Indoor Air Quality (IAQ)
Indoor Air Quality is a term used to describe the levels of pollution found in the air in our buildings.  Most people spend up to 90% of their time indoors and U.S. Environmental Protection Agency (EPA) studies have determined that levels of indoor pollution may be two to five times greater than outdoor levels.  In some extreme cases, levels of indoor pollutants were 100 times higher than outside levels.

What products or factors affect indoor air quality?
Many products affect indoor air quality.  Some of the most common include:

  • Cleaning products and processes used in the building
  • Personal care products used by occupants
  • Heating, ventilating, and air conditioning (HVAC) systems
  • Building furnishings and floor coverings — furniture, fabric finishes, adhesives, and carpet may emit formaldehyde and other volatile organic compounds (VOCs)
  • Copiers and other office equipment —can emit ozone, VOCs, and other toxic chemicals
  • Construction materials — paints, insulation, pressed wood, and plywood products can emit formaldehyde and other VOCs
  • Pesticides used in or around the building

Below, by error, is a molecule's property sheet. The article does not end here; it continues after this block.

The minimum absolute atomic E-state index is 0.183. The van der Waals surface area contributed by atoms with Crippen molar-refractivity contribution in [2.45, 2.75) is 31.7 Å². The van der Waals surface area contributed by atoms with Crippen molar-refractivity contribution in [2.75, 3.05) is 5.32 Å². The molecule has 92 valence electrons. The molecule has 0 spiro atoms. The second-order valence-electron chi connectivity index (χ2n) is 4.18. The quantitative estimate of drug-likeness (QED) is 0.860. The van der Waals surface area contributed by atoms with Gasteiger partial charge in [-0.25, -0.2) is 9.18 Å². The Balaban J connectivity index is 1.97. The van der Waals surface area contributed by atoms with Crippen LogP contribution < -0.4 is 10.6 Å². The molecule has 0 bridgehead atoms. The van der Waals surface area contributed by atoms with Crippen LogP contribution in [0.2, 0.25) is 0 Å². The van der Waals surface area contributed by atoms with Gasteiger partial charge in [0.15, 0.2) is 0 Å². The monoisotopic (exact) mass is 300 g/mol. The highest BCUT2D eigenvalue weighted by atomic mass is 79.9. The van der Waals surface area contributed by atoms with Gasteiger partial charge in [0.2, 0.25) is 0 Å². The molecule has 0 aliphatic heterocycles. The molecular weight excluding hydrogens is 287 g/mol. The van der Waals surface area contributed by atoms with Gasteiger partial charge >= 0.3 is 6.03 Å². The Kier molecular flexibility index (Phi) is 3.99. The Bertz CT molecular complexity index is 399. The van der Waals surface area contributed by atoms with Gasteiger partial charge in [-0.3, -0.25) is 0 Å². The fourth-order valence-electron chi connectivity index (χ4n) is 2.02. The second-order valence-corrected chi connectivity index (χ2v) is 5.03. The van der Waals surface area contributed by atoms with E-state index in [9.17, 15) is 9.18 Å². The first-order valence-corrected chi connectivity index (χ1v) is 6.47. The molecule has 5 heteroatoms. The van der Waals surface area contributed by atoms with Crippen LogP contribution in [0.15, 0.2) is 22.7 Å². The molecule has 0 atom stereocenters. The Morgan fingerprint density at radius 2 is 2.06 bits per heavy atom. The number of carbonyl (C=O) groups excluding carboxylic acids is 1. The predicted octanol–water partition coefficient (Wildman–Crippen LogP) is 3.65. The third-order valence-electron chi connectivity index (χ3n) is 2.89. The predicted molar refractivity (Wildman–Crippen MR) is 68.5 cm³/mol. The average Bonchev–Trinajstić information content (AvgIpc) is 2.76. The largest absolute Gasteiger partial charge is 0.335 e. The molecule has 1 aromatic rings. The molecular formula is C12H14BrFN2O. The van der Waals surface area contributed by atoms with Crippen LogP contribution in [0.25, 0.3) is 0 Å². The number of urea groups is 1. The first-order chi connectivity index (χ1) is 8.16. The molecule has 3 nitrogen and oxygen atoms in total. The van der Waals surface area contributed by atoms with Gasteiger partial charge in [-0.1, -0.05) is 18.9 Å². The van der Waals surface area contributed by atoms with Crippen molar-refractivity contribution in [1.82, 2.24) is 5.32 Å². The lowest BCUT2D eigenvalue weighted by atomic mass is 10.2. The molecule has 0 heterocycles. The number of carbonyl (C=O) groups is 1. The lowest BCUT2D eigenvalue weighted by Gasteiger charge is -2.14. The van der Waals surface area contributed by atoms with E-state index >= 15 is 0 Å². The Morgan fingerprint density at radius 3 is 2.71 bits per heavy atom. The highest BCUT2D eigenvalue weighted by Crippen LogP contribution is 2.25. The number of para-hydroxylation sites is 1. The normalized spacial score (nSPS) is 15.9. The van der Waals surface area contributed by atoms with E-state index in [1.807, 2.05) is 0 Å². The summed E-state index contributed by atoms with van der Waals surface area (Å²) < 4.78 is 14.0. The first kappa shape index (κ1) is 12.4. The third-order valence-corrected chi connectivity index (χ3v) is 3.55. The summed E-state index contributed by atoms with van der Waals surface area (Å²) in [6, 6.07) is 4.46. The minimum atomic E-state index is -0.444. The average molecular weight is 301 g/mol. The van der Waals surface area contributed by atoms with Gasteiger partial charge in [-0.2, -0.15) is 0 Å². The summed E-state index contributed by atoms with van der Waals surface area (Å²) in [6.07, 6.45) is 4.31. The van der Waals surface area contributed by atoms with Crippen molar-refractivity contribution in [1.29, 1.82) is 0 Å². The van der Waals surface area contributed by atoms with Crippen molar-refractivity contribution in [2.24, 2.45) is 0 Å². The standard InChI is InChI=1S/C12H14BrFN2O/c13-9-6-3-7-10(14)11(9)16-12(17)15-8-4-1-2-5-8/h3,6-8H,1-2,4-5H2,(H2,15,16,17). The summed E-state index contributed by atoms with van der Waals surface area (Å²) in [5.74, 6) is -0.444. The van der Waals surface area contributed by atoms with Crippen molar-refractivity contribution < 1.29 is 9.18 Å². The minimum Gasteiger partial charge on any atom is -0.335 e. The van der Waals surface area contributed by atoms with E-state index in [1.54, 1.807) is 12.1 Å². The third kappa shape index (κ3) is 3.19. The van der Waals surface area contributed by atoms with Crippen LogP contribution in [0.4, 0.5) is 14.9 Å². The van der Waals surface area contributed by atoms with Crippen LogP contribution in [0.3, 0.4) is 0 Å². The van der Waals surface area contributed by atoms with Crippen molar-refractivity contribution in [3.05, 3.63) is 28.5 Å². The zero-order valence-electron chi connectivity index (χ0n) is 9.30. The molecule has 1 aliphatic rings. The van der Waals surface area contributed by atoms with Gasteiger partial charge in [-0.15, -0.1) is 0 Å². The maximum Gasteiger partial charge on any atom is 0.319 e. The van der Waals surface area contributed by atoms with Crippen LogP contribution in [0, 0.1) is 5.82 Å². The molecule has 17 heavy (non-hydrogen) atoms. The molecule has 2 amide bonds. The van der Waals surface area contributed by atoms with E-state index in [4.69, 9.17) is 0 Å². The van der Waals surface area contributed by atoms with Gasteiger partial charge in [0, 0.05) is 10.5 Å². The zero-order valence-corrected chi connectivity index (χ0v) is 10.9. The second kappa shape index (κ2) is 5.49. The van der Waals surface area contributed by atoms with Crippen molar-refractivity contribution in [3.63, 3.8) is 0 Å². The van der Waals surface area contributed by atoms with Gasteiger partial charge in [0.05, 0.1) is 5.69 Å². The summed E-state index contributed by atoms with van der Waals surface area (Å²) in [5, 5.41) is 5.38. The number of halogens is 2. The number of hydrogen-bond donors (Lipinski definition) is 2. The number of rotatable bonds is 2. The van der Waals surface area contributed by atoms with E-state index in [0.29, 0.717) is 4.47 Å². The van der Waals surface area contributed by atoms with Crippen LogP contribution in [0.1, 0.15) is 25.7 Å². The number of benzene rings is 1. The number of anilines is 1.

What are the health effects of poor indoor air quality?

Building inhabitants should not have to be concerned that the air in their homes and buildings could be making them sick. The facts tell us that we do need to be concerned and become involved in order to protect our health and that of our children.  

  • Sick building syndrome (which causes occupants to experience acute health and comfort effects) — up to 40% of the population experiences one or more symptoms weekly as a result of exposure to poor IAQ in buildings.
  • Asthma — a recent survey shows that nearly 8% of the US population has asthma. 10 million children under the age of 18 were reported as having been diagnosed with asthma in 2007 and nearly 4 million reported experiencing an asthma episode or attack during the previous 12 months.
  • Multiple chemical sensitivity (MCS)— an estimated 5% of the population suffers from severe sensitivity to low levels of chemicals, another 10% to 15% of the population is moderately sensitive.
  • Rhinitis – Rhinitis has increased dramatically over the past 30 years and affects millions of children and adults. School air quality has been implicated in an increased incidence of rhinitis.
  • Attention Deficit Hyperactivity Disorder (ADHD) – 5 million children between the ages of 3 and 17 have been diagnosed with ADHD.6 Recent research has found links between exposure to organphosphate pesticides and ADHD.

For more information on Indoor Air Quality see the Environmental Protection Agency’s website:  http://www.epa.gov/iaq/